Guerrero will either be the first player to wear an Angels cap on his plaque or, perhaps, the last to wear a Montreal Expos cap, depending on his preference. Guerrero said he will announce that decision on Thursday in New York at the Hall of Fame news conference, which will air live on MLB Network and MLB.com starting at 3 p.m. ET. His 16-year career included eight seasons in Montreal, where he emerged as an All-Star, and six in Anaheim, where he won the 2004 American League MVP Award.
One of the most purely entertaining players of his era, with a cannon for an arm and a bat that could reach just about any pitch, Guerrero hit .300 or better 13 times, drove in 100 or more runs 10 times and hit 30 or more homers eight times. He never struck out more than 95 times in a season, and only Musial, Williams, Gehrig and Mel Ott struck out less frequently while hitting as many career home runs as Guerrero did.
How did Guerrero become such a great "bad-ball hitter"?
"It really came down to a game we played back home called Plaquita," he said through interpreter Jose Mota. "You have four people; it's a little bit like cricket in a way, where you have a broomstick as a bat and you throw a ball -- rubber ball, soft ball, anything -- and you try to knock down the ... We actually played with folded license plates. Because of that, the ball had to be bounced as we tried to knock down the license plate that was standing right by you at home plate. That actually opened up my hitting zone."
Though Guerrero came close to induction last year, he saw a seismic surge in support on this ballot. His percentage climbed 21.7 points.
Thome (89.8 percent)
Teams: CLE, PHI, CWS, LAD, MIN, BAL
Defining stats: Ranks eighth all-time with 612 home runs and seventh all-time with 1,747 walks
Becoming one of only nine members of the 600 home run club is impressive on its own. But Thome possessed the rare combination of power and patience. In addition to posting the fifth-best at-bats-per-home run mark in history (13.76), Thome also finished with a career on-base percentage (.402) one point higher than that of Hall of Fame leadoff man Rickey Henderson.
A country-strong slugger plucked out of Illinois Central College in the 13th round of the 1989 Draft, Thome opened his stance under the tutelage of Charlie Manuel, began pointing his bat a la Roy Hobbs in "The Natural" and joined Bonds, Ott, Ruth and Williams as the only players in history with at least 500 homers, 1,500 runs scored, 1,600 RBIs and 1,700 walks. Being roundly regarded as one of the nicest men in baseball certainly didn't hurt his cause, either.
Thome has already hand-delivered the baseballs from his 500th and 600th home runs to the Hall of Fame. Now his plaque will join those mementos.
"I think the Hall of Fame is just so magical if you're a baseball fan and you truly understand it and want to understand it," Thome said. "I think that was the driving force to take the 500th and 600th baseballs there -- because it's where it should have been, it's where it should be. You've got all these great artifacts. It's the greatest place there is."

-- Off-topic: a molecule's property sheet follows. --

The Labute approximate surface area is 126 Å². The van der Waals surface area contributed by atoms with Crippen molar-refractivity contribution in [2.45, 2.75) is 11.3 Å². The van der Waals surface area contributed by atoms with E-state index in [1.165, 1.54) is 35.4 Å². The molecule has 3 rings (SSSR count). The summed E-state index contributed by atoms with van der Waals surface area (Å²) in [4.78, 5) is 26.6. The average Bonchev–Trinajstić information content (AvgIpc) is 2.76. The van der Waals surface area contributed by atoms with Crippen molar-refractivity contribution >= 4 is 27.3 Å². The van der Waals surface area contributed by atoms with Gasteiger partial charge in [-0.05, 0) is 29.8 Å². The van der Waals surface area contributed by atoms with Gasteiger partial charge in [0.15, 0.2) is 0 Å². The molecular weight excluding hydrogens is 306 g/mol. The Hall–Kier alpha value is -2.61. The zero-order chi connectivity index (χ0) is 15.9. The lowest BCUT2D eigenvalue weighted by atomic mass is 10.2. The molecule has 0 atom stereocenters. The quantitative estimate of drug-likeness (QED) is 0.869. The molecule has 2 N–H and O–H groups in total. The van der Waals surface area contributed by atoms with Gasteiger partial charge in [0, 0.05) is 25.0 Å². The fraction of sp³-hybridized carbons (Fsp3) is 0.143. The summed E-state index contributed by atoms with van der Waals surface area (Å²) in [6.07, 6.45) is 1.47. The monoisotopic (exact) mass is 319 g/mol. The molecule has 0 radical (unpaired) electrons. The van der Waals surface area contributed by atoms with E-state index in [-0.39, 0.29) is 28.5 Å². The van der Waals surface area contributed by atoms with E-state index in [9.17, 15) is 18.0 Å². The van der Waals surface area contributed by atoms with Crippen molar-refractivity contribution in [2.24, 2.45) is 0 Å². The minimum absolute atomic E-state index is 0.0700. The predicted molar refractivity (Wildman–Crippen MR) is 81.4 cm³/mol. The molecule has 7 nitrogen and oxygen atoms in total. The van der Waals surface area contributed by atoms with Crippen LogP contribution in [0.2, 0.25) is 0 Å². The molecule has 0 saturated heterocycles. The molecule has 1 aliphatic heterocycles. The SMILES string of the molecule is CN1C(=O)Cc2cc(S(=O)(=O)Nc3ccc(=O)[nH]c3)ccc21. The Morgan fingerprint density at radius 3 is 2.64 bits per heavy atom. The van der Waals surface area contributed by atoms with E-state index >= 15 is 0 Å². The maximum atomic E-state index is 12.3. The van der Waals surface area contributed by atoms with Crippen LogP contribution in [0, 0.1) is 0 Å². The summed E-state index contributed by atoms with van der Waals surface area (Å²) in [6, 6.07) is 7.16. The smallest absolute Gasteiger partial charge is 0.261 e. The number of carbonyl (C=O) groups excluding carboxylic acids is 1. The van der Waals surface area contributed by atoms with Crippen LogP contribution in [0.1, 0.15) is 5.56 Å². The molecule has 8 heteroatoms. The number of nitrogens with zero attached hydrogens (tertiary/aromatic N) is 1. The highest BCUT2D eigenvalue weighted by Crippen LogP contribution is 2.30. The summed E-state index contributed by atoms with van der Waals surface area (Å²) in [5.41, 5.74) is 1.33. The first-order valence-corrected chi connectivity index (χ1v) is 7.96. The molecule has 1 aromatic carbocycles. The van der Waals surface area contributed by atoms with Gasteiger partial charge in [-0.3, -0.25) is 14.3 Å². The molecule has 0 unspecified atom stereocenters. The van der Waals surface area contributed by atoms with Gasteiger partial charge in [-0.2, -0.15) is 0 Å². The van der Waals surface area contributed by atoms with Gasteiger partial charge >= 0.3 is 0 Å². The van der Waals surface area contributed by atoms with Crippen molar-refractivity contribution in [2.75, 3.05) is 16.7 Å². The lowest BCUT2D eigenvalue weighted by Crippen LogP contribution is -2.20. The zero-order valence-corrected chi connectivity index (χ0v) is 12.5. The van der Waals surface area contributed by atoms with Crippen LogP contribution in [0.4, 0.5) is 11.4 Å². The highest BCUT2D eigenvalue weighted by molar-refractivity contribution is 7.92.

With Jones and Thome aboard, both third basemen from the 1995 World Series are accounted for in this class. Thome represents the Cleveland Indians teams that won six division titles and two AL pennants in a seven-year stretch from 1995-2001.
Having spent 13 of his 22 seasons with Cleveland, Thome will become the first player inducted as a member of the Indians since Larry Doby in 1998.
Hoffman (79.9 percent)
Teams: SD, FLA, MIL
Defining stats: Second only to Rivera in saves (601) and games finished (856)
Hoffman finished agonizingly close to induction a year ago. No surprise that one of the greatest closers of all-time finished the job. Hoffman becomes just the sixth reliever to enter the Hall, but his career began as a light-hitting shortstop in the Reds system. He was traded twice before settling in with San Diego, where he served as the Padres' closer from 1994-2009, with the sound of AC/DC's "Hells Bells" famously preceding his appearances.
Over the course of 1,089 1/3 career innings, Hoffman posted a 1.058 WHIP that ranks ninth all-time and fifth all-time among pitchers whose careers started after 1920. Hoffman also ranks first among relievers in hits allowed per nine innings (6.989). He saved 40 or more games nine times, tying Rivera for the most such seasons. Hoffman was a seven-time All-Star and -- especially impressive for a reliever -- a four-time top-10 finalist in NL Cy Young Award voting.
"It's hard to describe the emotions that flood you right away," Hoffman said. "I know it's a very standard line, but so many things go through you. You think of your early days in the game, you think of parts of your career that you understand what you put into on a daily basis. To be sitting there at this stage seven years after you retire, it just comes full circle. It's kind of the cherry on top of a sundae."
The Hall of Fame now has 323 elected members, including 226 players, 128 of whom have come through the BBWAA ballot.
Anthony Castrovince has been a reporter for MLB.com since 2004. Read his columns, listen to his podcasts and follow him on Twitter at @Castrovince.